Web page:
Stillness was one of my words for 2017. Cultivating stillness — not necessarily remaining still, but making sure to find time to slow down, or stop. Scheduling that in, making moments of quite and peace a priority. I am a better everything when I am making self care a priority. We are all better, calmer, more patient with each other, when we focus on creating moments to stop and simple be quiet with ourselves, to check in.
We have not been very still this month. We indulged in a rather lazy March, taking time to slow down almost to the point of stopping. Not rushing, not living just to survive and put one foot in front of the other in front of the other. So, you know, that meant we were behind on everything, in April. So these last two weeks have been working weeks, actually following through on tasks and making sure we do projects that have been on the to-do list for a little while. I’ve undergone some major changes in my work, dealt with some situations. Did a lot of making choices and deciding what was most important to me, weighing my priorities.
We’ve been busy, we’ve been working hard, being responsible. Pushing ourselves to be social and productive. And we were tired.
So — finally, I got some comp time for working on-call. Our plan was simple — the same thing we always do if we actually manage to both get a day off and good weather and no pressing demands. I went to work for a couple hours, came home, packed up my family and headed over the river to Lake Glendale.
Taking trips, even shorter ones, with a baby can be — well, complicated. There’s a lot more planning than there used to be. We try and be minimalist in our packings, but we also like to be prepared for potential-probable situations. And you know, trying to stick a time table with Baby can be laughable. If you really need them to nap before you leave, and they usually nap at 9:30, you can bet the day trip will be the day she decides she doesn’t want to nap at 9:30.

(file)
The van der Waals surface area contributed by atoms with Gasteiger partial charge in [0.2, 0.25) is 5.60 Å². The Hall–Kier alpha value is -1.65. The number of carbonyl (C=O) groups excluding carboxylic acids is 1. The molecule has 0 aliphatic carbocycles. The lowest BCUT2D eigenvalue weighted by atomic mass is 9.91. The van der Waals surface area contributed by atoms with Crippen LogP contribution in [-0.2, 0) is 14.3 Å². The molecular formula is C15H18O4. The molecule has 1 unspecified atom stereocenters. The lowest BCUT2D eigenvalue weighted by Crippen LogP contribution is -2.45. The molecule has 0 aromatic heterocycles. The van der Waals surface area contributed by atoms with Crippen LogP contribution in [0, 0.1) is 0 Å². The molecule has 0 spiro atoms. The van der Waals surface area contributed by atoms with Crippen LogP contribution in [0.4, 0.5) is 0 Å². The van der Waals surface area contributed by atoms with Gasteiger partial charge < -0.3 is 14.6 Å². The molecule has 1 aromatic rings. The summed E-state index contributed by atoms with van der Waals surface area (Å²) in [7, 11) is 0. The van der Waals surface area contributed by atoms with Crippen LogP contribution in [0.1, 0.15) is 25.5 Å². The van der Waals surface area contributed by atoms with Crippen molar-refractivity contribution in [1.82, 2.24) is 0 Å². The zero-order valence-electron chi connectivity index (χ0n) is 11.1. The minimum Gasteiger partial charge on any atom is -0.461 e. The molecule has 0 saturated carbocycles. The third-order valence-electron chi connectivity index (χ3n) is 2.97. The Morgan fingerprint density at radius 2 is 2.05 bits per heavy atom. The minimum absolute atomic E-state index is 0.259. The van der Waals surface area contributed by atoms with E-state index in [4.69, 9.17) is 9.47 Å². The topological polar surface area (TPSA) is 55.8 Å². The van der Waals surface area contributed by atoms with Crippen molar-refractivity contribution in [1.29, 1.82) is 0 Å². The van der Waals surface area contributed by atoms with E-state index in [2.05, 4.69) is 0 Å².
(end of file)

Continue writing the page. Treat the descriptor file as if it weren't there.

But although we aren’t experts, we’ve grown enough in our parenting chops over the last 8(-almost-9-ugh)months to the point where we know we can handle it. We know Ari will get fussy at some point during a longer jaunt out, and that we are capable of handling that. We will try all the tools in our arsenal, and if for some reason, those don’t work, we’ll get inventive new ones until we handle the situation. And, if worst comes to absolute worst, we can always go home. Has any parent not had that moment where you went, ah, this isn’t worth it, and left your shopping cart or the drive-thru line or the party early, and just went home. It’s rare, these days, and I’m so grateful for my baby girl’s empowerment and growing patience — but it’s nice to know it’s always an option.
The drive went smoothly, Ari had had a little nap but not for long that morning. She started to think she maybe-kinda-coulda been a little sleepy on the drive, fussing here and there, but generally content, easily distracted. The sky was that stupid spring blue, like audacious with those big cartoon clouds. The fields were full, golden flowers, white lacy ones, tall grass. We had the radio playing, we took our time we did not rush. We arrived and found the park nearly empty. Already, sitting on our picnic blanket, the pines stretching overhead, the dogwoods fluffy — we realized how still it was. We didn’t have radio or TV or phones or internet or conversations or gossip to distract us.